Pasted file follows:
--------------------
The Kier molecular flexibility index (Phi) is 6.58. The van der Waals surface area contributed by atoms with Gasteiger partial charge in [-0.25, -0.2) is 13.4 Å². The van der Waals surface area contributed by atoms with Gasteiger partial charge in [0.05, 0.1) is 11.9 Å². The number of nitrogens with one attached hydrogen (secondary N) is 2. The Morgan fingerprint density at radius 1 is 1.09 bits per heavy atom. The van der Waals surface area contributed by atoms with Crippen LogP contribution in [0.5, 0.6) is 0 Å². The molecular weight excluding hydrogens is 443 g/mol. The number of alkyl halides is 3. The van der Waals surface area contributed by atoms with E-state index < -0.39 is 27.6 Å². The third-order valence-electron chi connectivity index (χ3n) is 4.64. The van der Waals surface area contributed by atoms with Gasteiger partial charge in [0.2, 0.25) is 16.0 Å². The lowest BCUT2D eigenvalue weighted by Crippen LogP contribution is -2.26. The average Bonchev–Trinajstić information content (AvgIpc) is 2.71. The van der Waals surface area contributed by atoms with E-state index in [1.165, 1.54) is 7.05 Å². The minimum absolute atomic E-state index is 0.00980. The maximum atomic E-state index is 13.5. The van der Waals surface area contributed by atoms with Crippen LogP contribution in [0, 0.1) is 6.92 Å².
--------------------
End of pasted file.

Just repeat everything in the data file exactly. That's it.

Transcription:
The Kier molecular flexibility index (Phi) is 6.58. The van der Waals surface area contributed by atoms with Gasteiger partial charge in [-0.25, -0.2) is 13.4 Å². The van der Waals surface area contributed by atoms with Gasteiger partial charge in [0.05, 0.1) is 11.9 Å². The number of nitrogens with one attached hydrogen (secondary N) is 2. The Morgan fingerprint density at radius 1 is 1.09 bits per heavy atom. The van der Waals surface area contributed by atoms with Crippen LogP contribution in [0.5, 0.6) is 0 Å². The molecular weight excluding hydrogens is 443 g/mol. The number of alkyl halides is 3. The van der Waals surface area contributed by atoms with E-state index < -0.39 is 27.6 Å². The third-order valence-electron chi connectivity index (χ3n) is 4.64. The van der Waals surface area contributed by atoms with Gasteiger partial charge in [0.2, 0.25) is 16.0 Å². The lowest BCUT2D eigenvalue weighted by Crippen LogP contribution is -2.26. The average Bonchev–Trinajstić information content (AvgIpc) is 2.71. The van der Waals surface area contributed by atoms with E-state index in [1.165, 1.54) is 7.05 Å². The minimum absolute atomic E-state index is 0.00980. The maximum atomic E-state index is 13.5. The van der Waals surface area contributed by atoms with Crippen LogP contribution in [0, 0.1) is 6.92 Å².